- Potassium helps the plant perform smoothly.
The NPK balance gives out 3 numbers and each number corresponds to the 3 letters. So for example, the NPK of bone meal is 3-15-0. While the NPK of blood meal is 12-0-0.
What this means is blood meal has 3 times more nitrogen than a bone meal. But apart from nitrogen, it does not offer any other macro-nutrient in the NPK balance.
Bone meal, on the other hand, is a great source of phosphorus because its NPK balance is 3-15-0.
The bone meal also has less nitrogen compared to the blood meal. Bones meal also does not contain potassium.
People will need the information about the NPK balance to understand which nutrient their plants need.
You can search for the information about the NPK balance of a fertilizer in their packages or you can also search for the information of a fertilizer online.
If you’re having trouble finding this information, you can always search for related articles about gardening, soil, and fertilizers online.
Is Using Bone Meal Fertilizer Safe?
The biggest fear of people is getting mad cow disease or bovine spongiform encephalopathy if you add bone meal fertilizer to your soil.
Mad cow disease is a fatal disease for cattle.
However, there have been some cases where people have gotten the human form of mad cow disease called Creutzfeldt-Jakob disease.
The chances of getting mad cow disease from bone meal are slim to none. The animals used for bone meal are all tested beforehand. If an animal tests positive, it will not be used.
Also, the powdering procedure that the bones of the animal go through will kill off any pathogen.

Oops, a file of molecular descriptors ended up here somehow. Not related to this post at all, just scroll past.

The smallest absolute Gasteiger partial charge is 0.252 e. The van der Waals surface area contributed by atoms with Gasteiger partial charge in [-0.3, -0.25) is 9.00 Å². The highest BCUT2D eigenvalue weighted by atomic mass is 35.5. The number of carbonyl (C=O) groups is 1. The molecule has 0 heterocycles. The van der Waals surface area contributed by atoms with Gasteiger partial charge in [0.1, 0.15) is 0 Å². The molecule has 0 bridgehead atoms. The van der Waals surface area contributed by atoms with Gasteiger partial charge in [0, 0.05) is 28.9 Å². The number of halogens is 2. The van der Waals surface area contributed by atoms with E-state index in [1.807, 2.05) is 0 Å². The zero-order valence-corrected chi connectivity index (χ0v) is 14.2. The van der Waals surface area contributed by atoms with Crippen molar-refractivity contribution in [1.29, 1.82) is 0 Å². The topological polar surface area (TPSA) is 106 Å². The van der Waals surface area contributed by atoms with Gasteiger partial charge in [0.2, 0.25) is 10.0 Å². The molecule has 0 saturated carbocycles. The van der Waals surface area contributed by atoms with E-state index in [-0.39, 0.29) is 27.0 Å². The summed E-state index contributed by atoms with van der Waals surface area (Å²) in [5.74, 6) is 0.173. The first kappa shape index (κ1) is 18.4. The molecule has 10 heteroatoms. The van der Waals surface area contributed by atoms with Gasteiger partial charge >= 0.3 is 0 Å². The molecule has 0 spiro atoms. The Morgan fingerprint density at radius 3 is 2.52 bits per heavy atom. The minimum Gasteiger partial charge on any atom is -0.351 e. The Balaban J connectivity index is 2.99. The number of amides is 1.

Tips for Using Bone Meal Fertilizer
Mix Properly Before Using
Don’t just drop your bone meal on the soil. Make sure to properly measure the amount of bone meal needed and follow step 5.
Read Before Applying
always read the information from the packaging of your bone meal before using it.
Since bone meal brands vary, the amount of fertilizer you put on your soil are also different. Understand the measurements of the bone meal brand you have first, then apply it to your garden.
Store Away From Pets
Though bone meal is safe for humans, it may have a negative effect on your pets. Ingesting bone meal may cause your pet to have a blockage in his/her gastrointestinal tract.
This obstruction will require surgery for removal. So, make sure bone meal is not part of your dog’s menu.
If you’re afraid of getting sick using bone meal fertilizer, then you should wear gloves.
Gloves will protect you from any sickness that your soil may give you. It will also be able to keep your hands clean as you harvest your garden.
Understanding how to use bone meal fertilizer is a great way to improve your garden. Using it the right way will give your plants a higher chance to bloom, while also strengthening their root systems.
Now that you know what you need to know about bone meal, it’s time for you to use bone meal fertilizer in your garden!
We hope this article was able to help you learn how to use bone meal effectively for better yield results! Feel free to leave us comments in the section below.